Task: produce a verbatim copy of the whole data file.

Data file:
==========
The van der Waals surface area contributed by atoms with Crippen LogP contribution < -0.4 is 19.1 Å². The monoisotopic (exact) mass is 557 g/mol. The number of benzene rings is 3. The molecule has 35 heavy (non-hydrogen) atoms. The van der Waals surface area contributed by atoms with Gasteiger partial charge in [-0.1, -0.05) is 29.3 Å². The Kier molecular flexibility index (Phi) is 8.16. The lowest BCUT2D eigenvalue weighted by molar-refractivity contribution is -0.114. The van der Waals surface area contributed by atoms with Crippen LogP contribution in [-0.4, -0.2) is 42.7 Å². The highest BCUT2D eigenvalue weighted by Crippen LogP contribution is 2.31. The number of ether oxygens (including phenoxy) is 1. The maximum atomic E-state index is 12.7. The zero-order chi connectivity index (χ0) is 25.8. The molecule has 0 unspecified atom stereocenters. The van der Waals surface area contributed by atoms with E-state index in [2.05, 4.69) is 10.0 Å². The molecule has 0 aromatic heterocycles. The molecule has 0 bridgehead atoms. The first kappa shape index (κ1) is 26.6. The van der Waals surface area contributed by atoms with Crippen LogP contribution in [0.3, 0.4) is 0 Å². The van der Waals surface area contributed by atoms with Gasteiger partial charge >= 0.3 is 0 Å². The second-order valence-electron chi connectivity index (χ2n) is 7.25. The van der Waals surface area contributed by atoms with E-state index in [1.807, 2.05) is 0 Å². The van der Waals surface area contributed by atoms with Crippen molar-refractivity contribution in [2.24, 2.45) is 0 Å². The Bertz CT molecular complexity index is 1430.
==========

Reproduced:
The van der Waals surface area contributed by atoms with Crippen LogP contribution < -0.4 is 19.1 Å². The monoisotopic (exact) mass is 557 g/mol. The number of benzene rings is 3. The molecule has 35 heavy (non-hydrogen) atoms. The van der Waals surface area contributed by atoms with Gasteiger partial charge in [-0.1, -0.05) is 29.3 Å². The Kier molecular flexibility index (Phi) is 8.16. The lowest BCUT2D eigenvalue weighted by molar-refractivity contribution is -0.114. The van der Waals surface area contributed by atoms with Crippen LogP contribution in [-0.4, -0.2) is 42.7 Å². The highest BCUT2D eigenvalue weighted by Crippen LogP contribution is 2.31. The number of ether oxygens (including phenoxy) is 1. The maximum atomic E-state index is 12.7. The zero-order chi connectivity index (χ0) is 25.8. The molecule has 0 unspecified atom stereocenters. The van der Waals surface area contributed by atoms with E-state index in [2.05, 4.69) is 10.0 Å². The molecule has 0 aromatic heterocycles. The molecule has 0 bridgehead atoms. The first kappa shape index (κ1) is 26.6. The van der Waals surface area contributed by atoms with Crippen LogP contribution in [0.3, 0.4) is 0 Å². The van der Waals surface area contributed by atoms with Gasteiger partial charge >= 0.3 is 0 Å². The second-order valence-electron chi connectivity index (χ2n) is 7.25. The van der Waals surface area contributed by atoms with E-state index in [1.807, 2.05) is 0 Å². The van der Waals surface area contributed by atoms with Crippen molar-refractivity contribution in [2.24, 2.45) is 0 Å². The Bertz CT molecular complexity index is 1430.